It has been long known that puzzles can provide a wealth of benefits for children in their early development. Puzzles range in style and difficulty depending on a child’s age, and even some of the most popular toys for infants happens to be a form of a puzzle – think of simple shape puzzles where children place the correct shape into their corresponding cutouts. As children get older, they are able to complete and understand more complex puzzles, and these objects are more than just fun, they can also be integral to helping develop several areas of a child’s intelligence and understanding.

There are three main skills that puzzles can help bolster in young children: physical skills, cognitive skills and emotional skills. These skills act as fundamental building blocks when it comes to a child’s development, and they can also help encourage social skills if children complete puzzles with parents or friends.

Physical Skills
The physical aspect of puzzle solving involves picking up the pieces and moving them around in order to make sure that they fit. This helps develop special reasoning and understanding in children, and can even help with hand-eye coordination as well. Moving the pieces helps with fine motor skills as well as gross motor skills, though this typically depends on the type of puzzle and the level of difficulty, but both aspects are vital.

Cognitive Skills

Kids Puzzles

These skills are activated as your child uses logic and reasoning to figure out how a piece fits into the puzzle at large and which way each piece will need to be placed in order to fit with the other pieces. It helps kids understand the physical world around them, especially since they are actually manipulating pieces to fit in a certain way. Understanding what the end result of the puzzle is, in order to determine how each little fragment fits in, is essential to problem-solving as well. Shape recognition is a great skill as well, though it may be more emphasized in puzzles for younger children.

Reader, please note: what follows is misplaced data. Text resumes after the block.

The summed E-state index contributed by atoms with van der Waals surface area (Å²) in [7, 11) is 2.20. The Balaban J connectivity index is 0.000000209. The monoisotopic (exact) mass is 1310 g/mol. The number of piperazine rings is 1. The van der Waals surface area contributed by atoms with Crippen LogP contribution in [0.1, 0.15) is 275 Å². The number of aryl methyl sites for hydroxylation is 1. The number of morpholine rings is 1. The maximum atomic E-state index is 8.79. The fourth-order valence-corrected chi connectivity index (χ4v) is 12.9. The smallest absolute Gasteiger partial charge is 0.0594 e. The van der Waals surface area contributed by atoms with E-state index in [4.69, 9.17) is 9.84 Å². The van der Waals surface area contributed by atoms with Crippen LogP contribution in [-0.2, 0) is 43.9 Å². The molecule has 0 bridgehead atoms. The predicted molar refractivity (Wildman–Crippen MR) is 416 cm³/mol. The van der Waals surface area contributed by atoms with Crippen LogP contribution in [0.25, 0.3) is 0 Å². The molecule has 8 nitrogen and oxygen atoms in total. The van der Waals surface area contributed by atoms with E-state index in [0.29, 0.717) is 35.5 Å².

Emotional Skills
You may be wondering how a puzzle could possibly help to develop emotional skills, but the fact that puzzles are an activity with an end goal helps encourage patience and goal-setting in general. The main goal is to finish the puzzle, but the task of finding out how each piece fits together provides additional smaller goals as well, offering smaller bursts of satisfaction and achievement along the way. Knowing that each piece placed in the puzzle is a success, kids learn to understand the benefits of patience – even if the puzzle will take work to complete, they will feel a sense of satisfaction after taking the time to figure out the problem and complete the puzzle.

KD Novelties offers personalized puzzles that can help encourage children to engage their problem-solving skills. Personalized with their name, children will be interested in the end result.  Solving the puzzle and spelling their name will provide hours of learning fun, boost confidence, and enhance letter recognition.

Like books, learning to love puzzles can help open children up to other beneficial problem-solving games. Puzzles come in many shapes and sizes whether it is a math problem, a Rubik’s Cube, an intricate Lego set, or even a riddle. Puzzles can be both physical and not, but there are plenty of developmental benefits to introducing kids to puzzles early on.